Southern Spotlight: Drilling into a Clean Field

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Amanda Fairley

To ensure that the wheat you put into the ground get off to a healthy, prosperous start, you should aim to have your fields clean two weeks prior to planting. This short lapse in time ensures that your field is clear of not only volunteer wheat but also the many insects and diseases that can come along with it.  If you used glyphosate to kill off any volunteer wheat, the two week lapse will ensure that no residuals affect your new crop.

Controlling volunteer wheat is of great importance prior to drilling, as volunteer wheat can pose numerous problems.  Three common threats in the Southern Region are Wheat Streak Mosaic, Hessian Fly, and Barley Yellow Dwarf; all of which can be effectively managed by the timely control of volunteer wheat, which harbors the insects that cause these issues.

Wheat Streak Mosaic (WSM) has hit our area hard the past few years.  Erik DeWolf, a wheat disease specialist for Kansas State University Extension, estimates that in 2012 alone, WSM reduced central Kansas farm income by roughly $34 million.

WSM is a virus carried by the wheat curl mite, a microscopic insect immune to insecticides.  Wheat curl mites feed on volunteer wheat until a new stand of wheat is established, at which point they move into the new wheat and infect it with the WSM virus.  WSM causes stunting and yellowing of plants and is detrimental to yield.  Since the carrier mite is immune to insecticides, the only way to control WSM is to control volunteer wheat.

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Hessian fly is another detriment that volunteer wheat harbors.  Hessian flies typically have two generations per year, but can have more than 3.  In the first generation, larvae live throughout summer months on wheat stubble and crowns from the previous crop.  In the late summer and early fall, the larvae emerge as adults that lay eggs among the wheat.  The new larvae then feed throughout the fall and emerge as the second generation in March and April where they lay up to 250-300 reddish eggs on the plants and start the cycle over again.

Maggots soon hatch from the eggs and it is the ever-hungry larvae that cause damage to your crops and release harmful toxins as they feed.  These tiny larvae crawl to the crown of seedlings (just above the roots) and feed on plant juices after injecting their unique saliva. Feeding by one larva can permanently stunt plant growth.  A larva will complete its growth before cold weather and pass the winter as puparium or “flaxseed.”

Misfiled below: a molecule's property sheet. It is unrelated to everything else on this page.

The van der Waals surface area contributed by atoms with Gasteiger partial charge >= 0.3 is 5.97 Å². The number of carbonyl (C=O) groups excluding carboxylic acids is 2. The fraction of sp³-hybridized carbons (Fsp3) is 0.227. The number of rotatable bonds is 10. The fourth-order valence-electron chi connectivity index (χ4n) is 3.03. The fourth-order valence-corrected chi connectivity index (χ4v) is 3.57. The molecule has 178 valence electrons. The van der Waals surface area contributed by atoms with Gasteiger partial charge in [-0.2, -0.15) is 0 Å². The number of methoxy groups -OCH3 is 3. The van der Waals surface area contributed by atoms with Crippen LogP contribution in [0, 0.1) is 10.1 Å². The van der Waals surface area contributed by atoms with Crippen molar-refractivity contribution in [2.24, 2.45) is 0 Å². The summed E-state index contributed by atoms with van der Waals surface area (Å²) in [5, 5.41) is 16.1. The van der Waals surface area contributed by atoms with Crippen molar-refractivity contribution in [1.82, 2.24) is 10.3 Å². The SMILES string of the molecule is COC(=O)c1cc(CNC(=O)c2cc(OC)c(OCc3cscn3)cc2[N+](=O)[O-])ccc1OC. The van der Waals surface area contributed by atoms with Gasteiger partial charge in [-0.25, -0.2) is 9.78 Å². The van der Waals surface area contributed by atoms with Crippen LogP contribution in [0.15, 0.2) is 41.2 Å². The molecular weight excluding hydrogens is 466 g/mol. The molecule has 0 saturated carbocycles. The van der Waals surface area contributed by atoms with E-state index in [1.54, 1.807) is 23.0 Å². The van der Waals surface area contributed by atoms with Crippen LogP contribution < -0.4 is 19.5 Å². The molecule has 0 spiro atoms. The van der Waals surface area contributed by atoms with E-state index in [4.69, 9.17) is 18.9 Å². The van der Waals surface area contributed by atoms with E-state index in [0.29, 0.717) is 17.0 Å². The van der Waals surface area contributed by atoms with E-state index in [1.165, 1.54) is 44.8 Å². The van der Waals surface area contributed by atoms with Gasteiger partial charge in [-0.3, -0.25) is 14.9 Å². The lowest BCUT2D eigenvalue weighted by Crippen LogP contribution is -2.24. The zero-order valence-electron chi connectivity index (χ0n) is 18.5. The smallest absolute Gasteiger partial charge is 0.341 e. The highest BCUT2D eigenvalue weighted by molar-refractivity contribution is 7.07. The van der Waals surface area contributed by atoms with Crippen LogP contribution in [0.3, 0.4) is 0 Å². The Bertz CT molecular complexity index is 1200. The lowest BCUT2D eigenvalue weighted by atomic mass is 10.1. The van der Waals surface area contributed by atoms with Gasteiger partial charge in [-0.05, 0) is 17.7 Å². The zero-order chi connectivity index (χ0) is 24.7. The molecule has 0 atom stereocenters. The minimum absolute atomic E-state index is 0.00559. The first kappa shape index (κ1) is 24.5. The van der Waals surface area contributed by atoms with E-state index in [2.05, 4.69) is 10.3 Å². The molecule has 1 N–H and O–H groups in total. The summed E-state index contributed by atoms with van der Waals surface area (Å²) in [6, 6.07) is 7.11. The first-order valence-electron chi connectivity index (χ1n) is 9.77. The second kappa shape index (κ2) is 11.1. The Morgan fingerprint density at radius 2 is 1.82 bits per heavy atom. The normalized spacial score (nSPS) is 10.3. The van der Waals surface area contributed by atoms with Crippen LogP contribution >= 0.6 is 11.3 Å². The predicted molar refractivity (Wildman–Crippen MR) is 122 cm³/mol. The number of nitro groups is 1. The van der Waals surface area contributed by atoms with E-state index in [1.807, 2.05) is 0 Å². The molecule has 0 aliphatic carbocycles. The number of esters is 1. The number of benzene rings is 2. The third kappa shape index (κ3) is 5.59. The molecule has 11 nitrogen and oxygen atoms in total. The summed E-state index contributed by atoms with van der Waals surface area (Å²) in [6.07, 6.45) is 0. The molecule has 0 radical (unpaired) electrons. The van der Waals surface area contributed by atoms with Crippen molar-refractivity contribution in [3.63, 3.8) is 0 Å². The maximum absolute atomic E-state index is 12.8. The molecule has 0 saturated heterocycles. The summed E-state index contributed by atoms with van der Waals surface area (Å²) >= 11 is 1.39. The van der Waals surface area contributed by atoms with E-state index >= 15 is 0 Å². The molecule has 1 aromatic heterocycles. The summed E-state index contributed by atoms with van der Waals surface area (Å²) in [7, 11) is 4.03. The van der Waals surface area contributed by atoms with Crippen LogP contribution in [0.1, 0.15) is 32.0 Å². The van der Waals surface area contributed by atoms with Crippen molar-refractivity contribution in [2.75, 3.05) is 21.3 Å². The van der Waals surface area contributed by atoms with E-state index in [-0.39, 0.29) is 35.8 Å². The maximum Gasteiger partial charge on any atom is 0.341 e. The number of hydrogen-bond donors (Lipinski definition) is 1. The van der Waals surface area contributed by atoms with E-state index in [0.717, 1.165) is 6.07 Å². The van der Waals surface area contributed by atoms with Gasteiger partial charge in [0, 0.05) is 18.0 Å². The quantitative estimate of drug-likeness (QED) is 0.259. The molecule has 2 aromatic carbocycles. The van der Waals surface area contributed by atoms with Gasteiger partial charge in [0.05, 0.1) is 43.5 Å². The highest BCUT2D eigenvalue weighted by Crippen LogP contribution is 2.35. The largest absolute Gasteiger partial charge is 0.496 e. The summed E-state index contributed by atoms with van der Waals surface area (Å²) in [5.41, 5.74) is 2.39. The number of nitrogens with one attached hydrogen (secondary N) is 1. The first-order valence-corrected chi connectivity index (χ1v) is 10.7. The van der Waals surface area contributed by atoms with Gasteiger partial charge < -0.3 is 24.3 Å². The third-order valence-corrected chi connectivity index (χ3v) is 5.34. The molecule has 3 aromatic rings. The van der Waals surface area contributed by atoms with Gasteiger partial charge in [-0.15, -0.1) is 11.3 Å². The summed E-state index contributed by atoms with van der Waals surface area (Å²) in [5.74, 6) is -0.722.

Plants affected in the fall by Hessian flies display a dark, almost bluish discoloration and often die.  Plants affected in the spring show short, weak stems, which can eventually cause breakage just above the first or second node and lodging during harvest. In the spring, adult flies emerge from the “flaxseeds” and lay eggs on the leaves. Upon hatching, the maggots work their way under the leaf sheath near the node of these large plants. Their feeding at this site weakens the stem which results in the stalks breaking over before harvest. The maggots change into puparia about the time wheat heads out and they remain in the stubble as “flaxseeds” until fall.

Barley Yellow Dwarf (BYD), which is a virus carried and spread by the bird cherry oat aphid, negatively affects yield as well.  The bird cherry oat aphid, which has a distinct dark olive green to greenish black appearance, infests volunteer wheat during the summer and moves into newly planted wheat in the fall.  BYD appears with symptoms similar to nutrient deficiencies and so it can be easily misdiagnosed in its early stages.  Symptoms appear in patches across your fields and first show up in older leaves as faint yellow-green blotches near the tip.  These blotches can change color from yellow to purple to red.  Plants affected early are stunted, reducing yield.  BYD alone cost north-central Kansas farmers more than $14 million in 2012.

Fortunately, BYD is distinguishable from nutrient deficiency with simple crop scouting for the bird cherry oat aphid.  Furthermore, the bird cherry oat aphid, unlike the wheat curl mite, is controllable via insecticide if volunteer wheat management doesn’t prevent their presence to begin with.  The threshold for treatment is 20 aphids per tiller, though many growers will treat at a lower threshold, as the presence of any number can mean the transference of disease.

Even with the careful control of volunteer wheat before planting, you will also want to consider using a post-emergence herbicide.  I will talk about this at greater length in a future article, but it is important to begin considering the restrictions that the herbicides may bring into your operation.  Sulfonylurea chemistry and Phenoxy herbicides are the most commonly used post-emerge  products in the Southern Region—specific restrictions depend on the products you utilize in your operation, but residual in soil can be as long as 14 months.     Your herbicide choices will need to take into consideration if you plan to rotate to milo, double crop or even plant a cover crop.   Sulfonylurea Tolerant Soybeans (STS), have been developed to tolerate certain sulfonylurea herbicides and STS beans even have a four month restriction behind a SU herbicide.

Volunteer wheat and weeds not only harbor unwanted insects and diseases, but they steal moisture and nutrients away from your crops as well.  Careful management of volunteer wheat now and plans to control weeds in the near future will ensure that your crops receive the maximum amount of precious water and nutrients, which is value added to your fields.